Last week I wrote about dying alone. This week I’ll share a few additional thoughts on death and dying, mostly in story form. I’m posting this on Memorial Day, the day we Americans remember in prayer and gratitude those men and women who died while serving our country in the U.S. military. As I did last week, I’m basing this reflection on my interviews with four friends who have ministered to the dying and their families for many years. Those friends are Marla, Donna, Helen, and Gail.
Gail said, “Death is as unique as the individual who is experiencing it.” Some individuals give clear directives about how they want to die, saying or writing things like this: “I want my family and close friends with me, if possible… I will spend quality time with my family and friends before the actual event of dying… I want to be alone with God when I die.” Some individuals even help plan their own funerals.
Marla told the story of a man who struggled with alcohol for years, before joining AA. He eventually ran AA meetings and served as a sponsor for many. Shortly before he died, he sent for Marla. When she entered his home, she found an elderly, white-bearded man sitting at the foot of his bed, a man he had sponsored in AA. I thought it was significant that Marla (his pastoral care minister) and his “AA Brother” were two people the dying man wanted to see as he neared his heavenly home.
Helen’s father was in a small residential home. One morning, a nurse came in and asked him what he wanted for breakfast. Her father enthusiastically described in detail what he wanted: two eggs sunny-side up, two strips of bacon, a small glass of orange juice, two pieces of rye toast buttered, and coffee with cream. When the nurse returned with the breakfast 20 minutes later, Helen’s father was dead. Some people slip into eternity very quickly and unexpectedly–even minutes after ordering a hearty breakfast.
How can we support our loved ones when they are dying? All four pastoral ministers said, “Don’t wait until someone is dying to say what you need to say to them—like ‘I love you,” or asking their forgiveness for something, or telling them how much they mean to you.” Donna also said that sometimes we have to give our loved one permission to die. The others agreed. One elderly man was dying for days at home and was extremely restless. When his wife of many years finally gave him permission to die, his restlessness subsided and he died shortly after. Donna also said, “We don’t have to use a lot of words when someone we love is dying. Touch becomes more important than words. Hold their hand… stroke their forehead—whatever you feel comfortable with.” She added, “And don’t be afraid to share your tears with them.”
A primary teacher was dying at home. Gail came twice a week to pray with her. The woman asked Gail if they could use the children’s book, Oh, the Places You’ll Go” by Dr. Seuss. The book ends with, “Your mountain is waiting. So… get on your way!” Says Gail, “That was one of the most unique prayer times I ever shared with someone who was dying.”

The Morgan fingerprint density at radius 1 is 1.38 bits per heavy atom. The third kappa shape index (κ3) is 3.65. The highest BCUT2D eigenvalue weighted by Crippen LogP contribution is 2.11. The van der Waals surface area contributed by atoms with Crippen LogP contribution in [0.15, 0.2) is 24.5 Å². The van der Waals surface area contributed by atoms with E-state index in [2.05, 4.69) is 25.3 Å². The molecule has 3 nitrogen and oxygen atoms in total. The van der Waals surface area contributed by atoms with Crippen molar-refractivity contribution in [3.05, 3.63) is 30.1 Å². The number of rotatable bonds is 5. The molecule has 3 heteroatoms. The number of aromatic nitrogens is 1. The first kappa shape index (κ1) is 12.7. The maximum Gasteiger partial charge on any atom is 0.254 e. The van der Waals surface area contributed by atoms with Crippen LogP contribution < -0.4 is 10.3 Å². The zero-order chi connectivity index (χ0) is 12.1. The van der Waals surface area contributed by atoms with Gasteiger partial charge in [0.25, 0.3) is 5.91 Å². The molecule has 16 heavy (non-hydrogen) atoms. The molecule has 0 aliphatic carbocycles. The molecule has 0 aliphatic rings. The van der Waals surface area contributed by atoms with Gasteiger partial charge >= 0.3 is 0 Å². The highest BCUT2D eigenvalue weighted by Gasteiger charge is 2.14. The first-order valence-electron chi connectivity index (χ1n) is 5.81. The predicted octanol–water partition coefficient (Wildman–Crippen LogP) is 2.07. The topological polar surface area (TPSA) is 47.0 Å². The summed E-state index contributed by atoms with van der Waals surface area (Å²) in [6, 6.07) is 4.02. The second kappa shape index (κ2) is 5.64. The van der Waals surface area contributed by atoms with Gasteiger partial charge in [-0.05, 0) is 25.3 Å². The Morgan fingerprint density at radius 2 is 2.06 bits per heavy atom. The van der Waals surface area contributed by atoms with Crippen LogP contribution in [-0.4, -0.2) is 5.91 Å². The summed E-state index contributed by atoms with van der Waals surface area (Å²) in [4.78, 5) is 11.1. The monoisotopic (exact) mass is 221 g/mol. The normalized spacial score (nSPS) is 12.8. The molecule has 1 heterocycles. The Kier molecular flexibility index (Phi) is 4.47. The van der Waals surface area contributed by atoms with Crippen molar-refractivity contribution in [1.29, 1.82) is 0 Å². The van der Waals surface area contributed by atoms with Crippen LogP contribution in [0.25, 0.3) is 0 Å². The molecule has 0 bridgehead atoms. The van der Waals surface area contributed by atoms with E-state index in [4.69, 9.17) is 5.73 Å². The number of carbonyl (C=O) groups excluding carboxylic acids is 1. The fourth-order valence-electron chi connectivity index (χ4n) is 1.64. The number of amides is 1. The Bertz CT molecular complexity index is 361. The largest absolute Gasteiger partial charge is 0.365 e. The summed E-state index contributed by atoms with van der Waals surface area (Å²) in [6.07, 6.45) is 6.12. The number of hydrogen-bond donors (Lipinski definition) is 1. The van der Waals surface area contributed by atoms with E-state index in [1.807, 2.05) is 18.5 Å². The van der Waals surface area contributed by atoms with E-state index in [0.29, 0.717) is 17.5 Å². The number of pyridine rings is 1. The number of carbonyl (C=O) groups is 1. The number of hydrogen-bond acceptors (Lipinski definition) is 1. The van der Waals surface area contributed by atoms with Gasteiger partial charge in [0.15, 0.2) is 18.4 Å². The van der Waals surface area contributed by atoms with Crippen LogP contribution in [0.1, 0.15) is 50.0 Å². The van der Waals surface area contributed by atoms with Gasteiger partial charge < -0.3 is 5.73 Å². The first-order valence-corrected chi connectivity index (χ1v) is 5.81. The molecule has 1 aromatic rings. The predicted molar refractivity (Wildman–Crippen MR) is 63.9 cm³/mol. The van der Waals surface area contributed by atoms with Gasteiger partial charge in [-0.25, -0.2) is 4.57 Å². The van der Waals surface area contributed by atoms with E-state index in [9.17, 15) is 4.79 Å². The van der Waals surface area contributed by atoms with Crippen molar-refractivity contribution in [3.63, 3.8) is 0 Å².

If we can’t be physically present with someone who is dying, we can always send a card, call them on the phone, or use Facetime, Zoom, or some other way to connect with them. And remember, praying for someone who is dying is another way of being with them.
Marla told the story of a woman dying at home. Her beloved cat used to jump on her bed. But, as the woman neared death, the cat’s weight on the bed caused her physical pain. So her son put the cat in the basement. After the woman died and the funeral directors removed her body, Marla suddenly heard the cat meowing at the basement door. When she opened it, the cat bolted into the woman’s room and onto her bed. Then the cat began to wail—not simply meow. “It was a howling unlike anything the family had ever heard before,” said Marla, “and it lasted for quite some time.” Marla believes the cat knew the woman had died and was mourning her loss.
Gail shared this story from the writer Robert Wicks in Touching the Holy. In an old cemetery somewhere in the U.S. there are two gravestones next to each other. One is a “large imposing marker” for a famous general. It lists all the battles he won and his many accomplishments. The other is a small stone for a young woman who died at 21. The inscription reads, “Everywhere she went, she brought flowers.” We do not need to fret over when, where, and how we will die or what we will be remembered for. All is in God’s hands. Instead let us live our lives in such a way that we bring the flowers of love, beauty, and goodness into other people’s lives simply by being who we are.
Is there anything in this reflection you would like to respond to?
Have you had any experiences with death that you would like to share with us?
What are some of your thoughts about your own death?
Our song today is “Remember Me,” a beautiful song written by Deborah Govenor. How blessed are we Christians, for we have Jesus… we have the Eucharist… we have his resurrection and his promise of eternal life…
I welcome you to share your thoughts below. Thank you!